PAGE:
UMES Extension is a partner for a Poultry Field Day on November 3 at Walton Farms LLC in Georgetown, Delaware.  The full-day event (9 a.m. to 2 p.m.) features speakers on topics such as winter ventilation, heater repair, litter management and generator maintenance along with demonstration stations on Solair-Green Energy, composting and recent developments in energy savings.

The event is free for poultry growers on Delmarva, but registration is required prior to November 1.  Lunch will be provided.  COVID-19 protocols for Delaware and Sussex County will be followed.

Visit the newly built commercial chicken house to see the latest in construction.  Nutrient Management credits for Maryland (up to two) and Delaware (up to four) are available.
Register for Poultry Field Day HERE!
The health and well-being of our campus and the community is our highest priority. The University's Task Force is working diligently to stay informed of changing dynamics in the coronavirus outbreak. 
UMES Updates
CDC Guidelines

UMES Extension launched its e-newsletter Connections in November last year! 

Subscribers will be privy to opportunities available to the public as well as those only available to our subscribers.

To get your copy, subscribe today!
The NOAA Living Marine Resources Cooperative Science Center (LMRCSC) trains and graduates students from underrepresented communities in marine science for careers in research, management, and public policy that support the sustainable harvest and conservation of our nation's living marine resources. With its partner institutions, the LMRCSC conducts research on marine and estuarine systems congruent with the interests of NOAA Fisheries. The Center is supported by the NOAA Education Partnership Program with Minority-Serving Institutions (EPP/MSI). Click on the image to read its latest newsletter.
Upcoming Events
Grazing Strategies for Resilience and Profitability
Wednesday, October 27, 9:30 a.m.-1 p.m.
Pop's Old Place, 4657 Skinners Run Road, Hurlock, MD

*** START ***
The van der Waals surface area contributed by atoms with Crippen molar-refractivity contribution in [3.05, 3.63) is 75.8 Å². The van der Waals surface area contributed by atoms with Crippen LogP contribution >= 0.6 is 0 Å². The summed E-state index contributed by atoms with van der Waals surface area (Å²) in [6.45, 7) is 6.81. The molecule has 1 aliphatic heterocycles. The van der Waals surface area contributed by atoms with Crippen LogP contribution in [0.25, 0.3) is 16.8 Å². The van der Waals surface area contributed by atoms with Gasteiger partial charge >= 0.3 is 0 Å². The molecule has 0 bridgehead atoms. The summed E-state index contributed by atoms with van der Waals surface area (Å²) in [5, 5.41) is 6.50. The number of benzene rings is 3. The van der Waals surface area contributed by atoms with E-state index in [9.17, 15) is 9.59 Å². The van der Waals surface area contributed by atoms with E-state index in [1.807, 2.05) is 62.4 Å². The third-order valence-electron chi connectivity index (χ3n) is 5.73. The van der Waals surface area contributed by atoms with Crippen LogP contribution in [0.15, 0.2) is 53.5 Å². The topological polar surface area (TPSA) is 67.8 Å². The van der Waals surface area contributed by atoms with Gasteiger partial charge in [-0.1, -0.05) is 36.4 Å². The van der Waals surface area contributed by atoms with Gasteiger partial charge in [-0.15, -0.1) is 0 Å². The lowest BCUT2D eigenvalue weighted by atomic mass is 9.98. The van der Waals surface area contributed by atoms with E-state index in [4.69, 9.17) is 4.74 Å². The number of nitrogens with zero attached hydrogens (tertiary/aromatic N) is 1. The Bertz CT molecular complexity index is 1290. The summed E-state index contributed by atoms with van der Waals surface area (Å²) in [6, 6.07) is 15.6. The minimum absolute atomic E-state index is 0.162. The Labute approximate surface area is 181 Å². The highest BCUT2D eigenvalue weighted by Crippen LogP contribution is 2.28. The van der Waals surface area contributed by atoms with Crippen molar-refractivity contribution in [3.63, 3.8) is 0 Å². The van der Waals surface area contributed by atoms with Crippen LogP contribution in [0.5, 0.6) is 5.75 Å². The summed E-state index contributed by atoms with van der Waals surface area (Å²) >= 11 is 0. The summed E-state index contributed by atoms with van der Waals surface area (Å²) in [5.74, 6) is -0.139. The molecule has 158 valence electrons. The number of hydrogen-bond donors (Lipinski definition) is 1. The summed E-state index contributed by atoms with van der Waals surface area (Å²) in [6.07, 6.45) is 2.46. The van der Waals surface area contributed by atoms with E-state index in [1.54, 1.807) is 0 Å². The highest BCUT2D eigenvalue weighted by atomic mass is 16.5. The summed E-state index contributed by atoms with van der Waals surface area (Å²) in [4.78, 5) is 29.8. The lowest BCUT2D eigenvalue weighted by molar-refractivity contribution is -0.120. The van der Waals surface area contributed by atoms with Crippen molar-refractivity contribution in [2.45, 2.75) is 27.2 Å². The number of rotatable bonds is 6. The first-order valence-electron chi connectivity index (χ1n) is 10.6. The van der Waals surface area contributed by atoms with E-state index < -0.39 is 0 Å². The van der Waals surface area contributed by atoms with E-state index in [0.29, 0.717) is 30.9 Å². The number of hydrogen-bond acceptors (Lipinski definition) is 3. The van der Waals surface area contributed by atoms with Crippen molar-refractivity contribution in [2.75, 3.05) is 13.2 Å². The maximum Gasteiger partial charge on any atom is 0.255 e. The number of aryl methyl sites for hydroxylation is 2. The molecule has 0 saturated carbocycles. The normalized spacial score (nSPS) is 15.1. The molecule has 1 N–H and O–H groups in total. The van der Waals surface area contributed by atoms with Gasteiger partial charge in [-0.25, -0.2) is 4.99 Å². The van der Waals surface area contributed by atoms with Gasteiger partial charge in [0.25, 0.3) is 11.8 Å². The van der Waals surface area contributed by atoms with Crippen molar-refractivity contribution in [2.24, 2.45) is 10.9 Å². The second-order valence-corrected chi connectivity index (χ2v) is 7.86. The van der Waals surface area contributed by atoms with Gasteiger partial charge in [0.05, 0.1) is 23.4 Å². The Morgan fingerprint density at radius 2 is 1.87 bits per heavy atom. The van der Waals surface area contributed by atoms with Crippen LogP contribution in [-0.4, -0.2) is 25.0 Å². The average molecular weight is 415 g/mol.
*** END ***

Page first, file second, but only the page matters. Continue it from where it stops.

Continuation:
$15 includes lunch
Register HERE!

Poultry Field Day-FREE!
Wednesday, November 3, 9 a.m.-2 p.m.
Walton Farms LLC, 18299 Walton Mount Lane, Georgetown, DE
Open house new construction, speakers, networking, complimentary lunch.

Register HERE!

UMES Small Farm Conference
"Positioning Small Farms for Success"
Friday, November 5 & Saturday, November 6

Field demonstrations, off-site mini farm tours, interactive workshops, afternoon training clinics, speakers and more!
$60 both days, $35 one day, plus nominal registration fee
Register HERE!

UMES Extension hosts 4-H STEM Festival-FREE!
Saturday, November 13, 10 a.m.-2 p.m.
UMES Engineering and Aviation Science Complex

Outdoor STEM activities for youth K-12.
No registration required--just show up!

Agricultural & Environmental Law Conference
Wednesday, November 17, 1-4 pm.
Thursday, November 18, 9 a.m.-noon

The virtual 2021 conference features six sessions for $35.

SANS in the News

UMES 4-H STEM Fest set for Nov. 13
Delaware State News, Bay To Bay News, October 22, 2021

Edible Insects, Season 48, Episode 14
MPT, PBS NOVA, October 20, 2021

UMES Extension 4-H STEM Festival slated for Nov. 13
The Star Democrat, October 16, 2021

UMES Extension's 4-H STEM Festival coming back this November, giving kids hands-on activities
WMDT, October 15, 2021

UMES Small Farm Conference set for Nov. 5-6
Cape Gazette, October 14, 2021

UMES Extension Small Farm Conference slated for Nov. 5-6, October 11, 2021

UMES Receives $30M NOAA Grant to Diversify Marine Sciences Workforce
WBOC, October 11, 2021

New Research Publications

Morales-Núñez, A.G., and Chigbu, P. 2021., Carinacuma umesi, a new genus and species of bodotriid cumacean (Crustacea: Malacostraca: Peracarida) from shallow waters of the Maryland Coastal Bays, Mid-Atlantic region, USA. PeerJ. DOI 10.7717/peerj.11740

Pokoo-Aikins, A., Timmons, J.R., Min, B.R., Lee, W.R., Mwangi, S. N., Chen, C., 2021., Effects of Feeding Varying Levels of DL-Methionine on Live Performance and yield of Broiler Chickens. Animals.  DOI 10.3390/ani11102839

Previous Editions . . .

The SANS Monthly Digest-September 2021
The SANS Monthly Digest-August 2021
The SANS Monthly Digest-July 2021
The SANS Monthly Digest-June 2021
The SANS Monthly Digest-May 2021
The SANS Monthly Digest-April 2021
The SANS Monthly Digest-March 2021
The SANS Monthly Digest-February 2021
The SANS Monthly Digest-January 2021

The SANS Monthly Digest-December 2020
The SANS Monthly Digest-November 2020
The SANS Monthly Digest-October 2020
The SANS Monthly Digest-September 2020
The SANS Monthly Digest- August 2020
The SANS Monthly Digest - June 2020
The SANS Monthly Digest- May 2020
The SANS Monthly Digest - April 2020
The SANS Monthly Digest- March 2020
The SANS Monthly Digest - February 2020
The SANS Monthly Digest - January 2020

The SANS Monthly Digest - December 2019
The SANS Monthly Digest - November 2019
The SANS Monthly Digest - October 2019
The SANS Monthly Digest - September 2019
The SANS Monthly Digest - August 2019
The SANS Monthly Digest - July 2019